As we head into the weekend full of action, the workload on Kurt Busch’s shoulders will pick up with both the Coca Cola 600 and the Indianapolis 500. Multiple trips will be made back and forth as Busch becomes only the fourth driver to tackle the challenge.
“It’s good to be at the NASCAR track today and to jump into Sprint Cup practice and just to give credit and acknowledgement and the time back to the 600 portion of all of this,” Busch commented. “Indy is obviously exciting and new and different and it starts earlier in the month of course as far as preparations. I was on the plane ride back and I’m like you know I’m going to be in my Cup car and be back in the comfort zone and go out for practice on Thursday. That is going to feel fun. I’m really excited about getting in the car today and shaking down the car, making laps, then try to tailor the set-up around finding the right comfort zone that we will need for a full 600 miles.”
So far things haven’t gone smoothly for Busch on either side as he wrecked the car at Indianapolis Motor Speedway earlier this week, and only managed to qualify 28th for the Coca Cola 600.
Busch says the wreck on Monday happened as a result of trying to get comfortable with making some adjustments in the car and not staying on top of turns one and two as he needs to.
“The south end of the track is different than the north end of the track there. The wind angle was at the most different, awkward angle that I’ve had during the whole month of May,” he expressed. “Turn 2 bit me. I’m glad that I experienced it. I might sound stupid, by staying that I’m glad I wrecked at 220 mph, but if I didn’t put myself in that position I would have done that on Sunday possibly 50 laps into the race. That is how you have to advance through life is to learn from your mistakes. It was a mistake that I whole heartedly put myself in. It’s because I just started to feel comfortable. I just let my guard down a little bit and that Indy car jumped up and bit me.”
Busch has acknowledged that each presents a unique challenge, but has yet to find the proper words to describe the challenge that they each present to him.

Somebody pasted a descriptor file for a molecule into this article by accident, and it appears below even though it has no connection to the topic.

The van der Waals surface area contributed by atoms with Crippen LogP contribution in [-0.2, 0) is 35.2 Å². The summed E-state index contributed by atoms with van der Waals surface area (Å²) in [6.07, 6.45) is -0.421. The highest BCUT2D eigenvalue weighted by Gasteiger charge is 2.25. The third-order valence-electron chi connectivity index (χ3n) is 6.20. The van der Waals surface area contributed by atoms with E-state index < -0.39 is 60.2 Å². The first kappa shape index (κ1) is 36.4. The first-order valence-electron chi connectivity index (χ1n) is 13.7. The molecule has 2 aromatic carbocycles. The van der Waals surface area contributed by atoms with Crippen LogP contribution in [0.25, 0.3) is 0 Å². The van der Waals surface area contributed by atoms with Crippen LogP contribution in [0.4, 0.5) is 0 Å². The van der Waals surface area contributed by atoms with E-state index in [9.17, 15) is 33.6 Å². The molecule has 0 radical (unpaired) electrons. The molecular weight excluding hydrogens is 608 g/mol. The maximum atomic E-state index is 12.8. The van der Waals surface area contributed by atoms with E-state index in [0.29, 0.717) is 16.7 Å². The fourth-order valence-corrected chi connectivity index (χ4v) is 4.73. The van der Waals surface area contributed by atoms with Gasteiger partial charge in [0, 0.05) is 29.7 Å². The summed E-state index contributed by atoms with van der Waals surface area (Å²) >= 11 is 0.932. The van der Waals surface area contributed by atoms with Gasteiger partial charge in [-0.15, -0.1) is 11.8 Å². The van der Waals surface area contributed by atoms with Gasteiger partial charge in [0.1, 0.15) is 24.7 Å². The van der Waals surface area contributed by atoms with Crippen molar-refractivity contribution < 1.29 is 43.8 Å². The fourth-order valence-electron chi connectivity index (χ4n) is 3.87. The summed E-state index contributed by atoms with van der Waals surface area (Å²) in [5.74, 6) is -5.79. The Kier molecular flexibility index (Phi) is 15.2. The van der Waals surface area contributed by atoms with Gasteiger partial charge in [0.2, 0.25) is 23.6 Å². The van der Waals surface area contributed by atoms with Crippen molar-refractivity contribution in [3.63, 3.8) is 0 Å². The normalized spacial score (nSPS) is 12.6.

“It’s just still hard to put it all into words,” Busch commented. “The Indy car demands a lot of respect and you are on that razor blade edge when you are out there driving. Everything is very precise. It’s almost like being a surgeon. When you are out there by yourself trying to qualify at 230 mph it’s different than what it is in the draft in the dirty air. They call it a tow. When you are in the tow up there and following other guys around in the groove for race pace it’s not just wide open all the way around like some people would think.”
Busch says those differences made him feel like a ‘fish out of water’ while running his qualifying lap for the all-star race last weekend.
“‘I’m making way too many wheel movements, throttle inputs, steering inputs, I’m just all over the place. I’ve got to let the stock car do its normal flow.’,” Busch commented. “You have to let the car move before you react to it. In IndyCar you can react to it right away. It’s very precise with the Indy car, the stock car you have to let it flow.”
Getting ready for this challenge hasn’t been all fun and games as Busch has done a lot of training in anticipation for the weekend, stressing that upper body strength is important and he has been working on his core strength over the past six months.
“It’s to be able to use your core to not over exert your arms or to have your legs cramp up. It’s to be as prepared as you can be for the marathon portion of this,” Busch said. “The demands from driving both cars are the same on the body it’s just I have to be ready to do 1100 miles. Running to the gym, keeping my heart rate elevated while I’m there, doing martial arts type of activity in a boot camp style formula to where as it keeps your heart rate up for that full hour and then run back home from the gym.”
Busch added that this week, the nutrition portion has come in with keeping a low carb diet while maintaining the protein level the first part of the week. Then tomorrow night, he will load up on carbs so that way he has the extra weight to burn off on Sunday without getting worn out.
Some have questioned whether doing the double is a great idea, and there are questions whether if more people will attempt it if Busch is successful. Busch says the success level isn’t what matters, but the fact that he, Tony Stewart, Robby Gordon and John Andretti are “racers” that will run anything and everything.
“This is a true test of what your commitment level is on being a racer,” he commented. “There are so many practices back and forth, the travel, the logistics’; the fun meter is pegged right now. I’m having a blast doing it; you just have to know it comes with a lot of hard work. I encourage others to try it out. At the end of the day though motorsports to me is my family, it’s my home. On the NASCAR side I’ve been here 15 years.
“I always open the USA Today or click on different websites for Memorial Day weekend and it’s about our military and the red, white and blue all the time. But Memorial Day weekend is a time for motorsports to shine. It starts with Monaco it goes through Indy and it ends here in Charlotte. I’m doing this for a lot of different reasons, but at the end of the day I think motorsports can use the shot in the arm to go you know what this is a guy that has never been in an Indy car we want to watch that race then we want to follow him to Charlotte to see what he can do down there running that full 600 miles.”